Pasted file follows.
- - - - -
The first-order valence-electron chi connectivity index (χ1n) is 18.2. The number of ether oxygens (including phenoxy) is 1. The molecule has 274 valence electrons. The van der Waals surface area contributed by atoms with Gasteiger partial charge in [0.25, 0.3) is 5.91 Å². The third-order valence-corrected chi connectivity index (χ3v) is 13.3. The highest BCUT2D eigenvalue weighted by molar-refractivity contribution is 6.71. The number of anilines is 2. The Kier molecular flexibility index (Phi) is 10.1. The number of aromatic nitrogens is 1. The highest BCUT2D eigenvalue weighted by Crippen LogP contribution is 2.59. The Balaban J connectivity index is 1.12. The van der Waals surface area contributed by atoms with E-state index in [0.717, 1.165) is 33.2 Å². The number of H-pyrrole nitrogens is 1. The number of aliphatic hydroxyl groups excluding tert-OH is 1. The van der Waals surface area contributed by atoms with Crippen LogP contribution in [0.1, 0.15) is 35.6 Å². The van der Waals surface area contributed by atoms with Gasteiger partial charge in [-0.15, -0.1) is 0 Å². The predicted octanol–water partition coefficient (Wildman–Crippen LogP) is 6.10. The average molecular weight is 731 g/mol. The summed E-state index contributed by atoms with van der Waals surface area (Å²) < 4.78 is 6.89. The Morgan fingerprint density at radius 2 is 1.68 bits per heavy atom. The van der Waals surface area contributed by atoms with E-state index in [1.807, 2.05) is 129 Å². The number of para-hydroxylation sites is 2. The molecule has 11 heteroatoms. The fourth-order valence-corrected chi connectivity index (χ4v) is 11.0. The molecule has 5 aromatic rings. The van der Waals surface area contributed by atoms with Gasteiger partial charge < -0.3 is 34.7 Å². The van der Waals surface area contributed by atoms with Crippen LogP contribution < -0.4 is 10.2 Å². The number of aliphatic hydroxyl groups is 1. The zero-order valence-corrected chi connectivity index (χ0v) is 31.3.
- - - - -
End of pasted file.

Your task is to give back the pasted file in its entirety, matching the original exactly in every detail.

The first-order valence-electron chi connectivity index (χ1n) is 18.2. The number of ether oxygens (including phenoxy) is 1. The molecule has 274 valence electrons. The van der Waals surface area contributed by atoms with Gasteiger partial charge in [0.25, 0.3) is 5.91 Å². The third-order valence-corrected chi connectivity index (χ3v) is 13.3. The highest BCUT2D eigenvalue weighted by molar-refractivity contribution is 6.71. The number of anilines is 2. The Kier molecular flexibility index (Phi) is 10.1. The number of aromatic nitrogens is 1. The highest BCUT2D eigenvalue weighted by Crippen LogP contribution is 2.59. The Balaban J connectivity index is 1.12. The van der Waals surface area contributed by atoms with E-state index in [0.717, 1.165) is 33.2 Å². The number of H-pyrrole nitrogens is 1. The number of aliphatic hydroxyl groups excluding tert-OH is 1. The van der Waals surface area contributed by atoms with Crippen LogP contribution in [0.1, 0.15) is 35.6 Å². The van der Waals surface area contributed by atoms with Gasteiger partial charge in [-0.15, -0.1) is 0 Å². The predicted octanol–water partition coefficient (Wildman–Crippen LogP) is 6.10. The average molecular weight is 731 g/mol. The summed E-state index contributed by atoms with van der Waals surface area (Å²) < 4.78 is 6.89. The Morgan fingerprint density at radius 2 is 1.68 bits per heavy atom. The van der Waals surface area contributed by atoms with E-state index in [1.807, 2.05) is 129 Å². The number of para-hydroxylation sites is 2. The molecule has 11 heteroatoms. The fourth-order valence-corrected chi connectivity index (χ4v) is 11.0. The molecule has 5 aromatic rings. The van der Waals surface area contributed by atoms with Gasteiger partial charge < -0.3 is 34.7 Å². The van der Waals surface area contributed by atoms with Crippen LogP contribution < -0.4 is 10.2 Å². The number of aliphatic hydroxyl groups is 1. The zero-order valence-corrected chi connectivity index (χ0v) is 31.3.